One rainy day at the end of August last year I passed a place on the farm where the weeds never get trimmed. Upon a second glance I noticed a little dry spot that was sheltered from the weather. I suddenly imagined a family of rabbits sheltering under there and quickly snapped a photo to use as a reference. “Summer Shelter” is the final product of that inspiration. Prints and other products featuring “Summer Shelter” can be purchased at Society6.com.
First post of the year, and long overdue! “Butterfly Weed” is a painting I started way back last June and kept putting on the back burner. It is meant to portray those midsummer days when the milkweeds are in bloom and swarming with butterflies.
Prints and other products featuring “Butterfly Weed” can be purchased at Society6.com
Earlier this fall, I was proud to participate in a fundraiser for The Nokota Horse Conservancy®, an organization dedicated to preserving the rare and historical Nokota® horse breed.
Nokota® horses are a distinct bloodline descended from the mustangs owned by Sitting Bull. A more in depth look at their history can be read here on the NHC website. True to their mustang heritage, present day Nokota® horses are hardy, intelligent, and athletic, with their Spanish ancestry clearly visible in their appearance. One unique characteristic of the Nokota® is the prevalence of the roan coloring. (like War Chief, here) This coloring is rare amongst equines in general, but quite common with the Nokotas®!
Below is “War Chief,” my submission to the NHC fundraiser project. He was an enjoyable challenge to paint, due to representing the random splashings of his roaning, as well as capturing the fresh loneliness of the prairie landscape. The original painting of “War Chief” can be purchased at The Nokota Horse Conservancy® Gift Shop, with proceeds going to support the horses, while prints, mugs, and tees can be purchased at Society6.com (with proceeds going to support the artist!)
Every day my cat Taz climbs up on the window sill and sits, sometimes for hours at a time, watching the going-ons of the world. No dog is walked, bunny rabbit hopped, or bird flown without being monitored by my little lookout. This painting is a tribute to her tireless vigilance.
Sometime around May of 2014 a young female goose waddled onto our farm and made herself at home. For the next four months, “Gertie,” as she came to be known, was a fixture at the barn. Arriving vehicles were greeted with raucous honking, driveways were pooped on, and stock tanks were in ever-present danger if her personal pool was not kept fresh. Alas, as autumn closed in, the difficulties of keeping a lone goose with no real pond to swim in became overwhelming. Gertie was transferred to a neighbor’s farm with a large pond and many other geese and ducks to keep her company.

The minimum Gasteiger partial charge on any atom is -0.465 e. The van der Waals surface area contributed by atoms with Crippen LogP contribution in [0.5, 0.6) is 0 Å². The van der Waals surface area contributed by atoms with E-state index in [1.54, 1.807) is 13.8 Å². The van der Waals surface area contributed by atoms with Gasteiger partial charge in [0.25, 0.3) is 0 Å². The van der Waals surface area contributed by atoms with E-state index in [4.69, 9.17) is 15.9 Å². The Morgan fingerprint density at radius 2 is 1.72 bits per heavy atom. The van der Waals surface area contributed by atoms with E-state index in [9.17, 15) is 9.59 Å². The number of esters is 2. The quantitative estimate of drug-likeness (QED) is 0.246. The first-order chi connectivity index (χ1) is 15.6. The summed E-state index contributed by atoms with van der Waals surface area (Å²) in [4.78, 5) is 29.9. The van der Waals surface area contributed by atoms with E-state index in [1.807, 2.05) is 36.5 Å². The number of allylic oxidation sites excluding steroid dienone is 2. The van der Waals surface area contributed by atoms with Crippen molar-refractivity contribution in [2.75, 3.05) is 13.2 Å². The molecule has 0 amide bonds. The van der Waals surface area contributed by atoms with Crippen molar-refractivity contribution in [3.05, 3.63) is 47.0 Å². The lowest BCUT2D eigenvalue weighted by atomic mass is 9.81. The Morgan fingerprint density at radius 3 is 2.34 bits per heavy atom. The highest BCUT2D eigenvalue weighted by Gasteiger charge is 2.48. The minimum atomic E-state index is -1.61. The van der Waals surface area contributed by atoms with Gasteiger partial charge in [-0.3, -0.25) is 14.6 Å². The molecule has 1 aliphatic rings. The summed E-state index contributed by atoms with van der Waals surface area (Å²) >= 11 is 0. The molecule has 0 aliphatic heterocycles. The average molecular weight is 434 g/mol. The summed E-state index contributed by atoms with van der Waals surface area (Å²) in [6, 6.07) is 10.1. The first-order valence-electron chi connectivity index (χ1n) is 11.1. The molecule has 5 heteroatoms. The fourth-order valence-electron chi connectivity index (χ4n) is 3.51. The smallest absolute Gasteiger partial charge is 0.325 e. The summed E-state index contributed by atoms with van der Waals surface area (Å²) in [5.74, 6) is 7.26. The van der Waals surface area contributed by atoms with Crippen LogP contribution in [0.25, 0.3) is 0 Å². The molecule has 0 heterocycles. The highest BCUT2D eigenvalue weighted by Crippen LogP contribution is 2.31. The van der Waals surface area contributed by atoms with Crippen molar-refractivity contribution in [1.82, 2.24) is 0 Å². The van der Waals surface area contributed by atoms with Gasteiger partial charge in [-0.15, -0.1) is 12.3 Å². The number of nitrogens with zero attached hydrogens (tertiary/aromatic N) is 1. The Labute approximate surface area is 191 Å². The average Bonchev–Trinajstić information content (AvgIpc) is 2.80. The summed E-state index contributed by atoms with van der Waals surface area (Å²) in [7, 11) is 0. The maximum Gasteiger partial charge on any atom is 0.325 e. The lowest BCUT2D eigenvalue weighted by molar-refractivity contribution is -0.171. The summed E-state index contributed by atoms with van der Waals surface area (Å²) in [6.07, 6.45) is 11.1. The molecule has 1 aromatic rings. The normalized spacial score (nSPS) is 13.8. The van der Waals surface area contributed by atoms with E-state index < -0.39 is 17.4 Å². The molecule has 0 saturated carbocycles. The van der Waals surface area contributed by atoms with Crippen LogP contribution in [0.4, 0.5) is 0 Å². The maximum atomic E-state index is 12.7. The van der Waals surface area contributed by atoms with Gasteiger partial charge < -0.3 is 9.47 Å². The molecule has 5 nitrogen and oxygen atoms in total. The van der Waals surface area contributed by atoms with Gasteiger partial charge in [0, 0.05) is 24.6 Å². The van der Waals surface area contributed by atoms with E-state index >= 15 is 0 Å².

To commemorate her stay with us, I painted a portrait of her. As a subject of painting, birds present some fascinating opportunities and challenges. Feathers. A lot of them. It was fun to study the way the feathers folded into her wings and spanned her breast, as was working with her subtle, pebble-toned coloring.
If you like this painting and would like one of your own animal, I am available for hire! Watercolor Animals Portraits are available for purchase at etsy.com!
“Daisy Chain” is a fanciful painting I made around March to capture the essence of spring. The background of this painting uses a very loose technique with lots of bright, fresh colors. The bay horse nibbling at his buddy’s flower wreath is the inspiration for the whole scene, and provided a great opportunity to practice drawing new horse expressions! The bay horse is based on Felix, a horse at my barn who can never resist a snack!
Today marks the end of the Saxonburg Festival of the Arts as well as the Saxonburg Fine Art Show. Every year the art show chooses a theme, for 2015, “country life.” Nothing says country life, especially in late summer, than a hay field. Especially, a hay field that’s newly baled, on a fresh morning full of crows or blackbirds gleaning for whatever goodies have been uncovered in the grass.
Unlike some of my other pictures like “Quiet Summer Wood” or “Maiden and Unicorn” that take weeks of painting, thinking, and revising, “Mother’s Love” was completed rather quickly, in just a couple of hours one afternoon. The main inspiration for this painting for me was the opportunity to play around with the appaloosa coloring: the dark spots on white, the white spots on dark, the roan-ish blending between the bay and white areas, and the speckling around the mare’s muzzle, were all exciting for me to work on. However, the main draw for people who see the painting is the interaction between the mare and her foal, reaching around to gently reassure her baby, a tender moment that seems to transcend species.
Sitting here tonight on a hot late-summer evening seems like the perfect time to look back on “Summer Night,” a painting completed around this time of year in 2014. Three horses under the full moon, quietly grazing and bonding in a tall meadow full of fireflies. Crickets are chirping, horses munching, and the soft breeze blowing through the grass cools the evening air.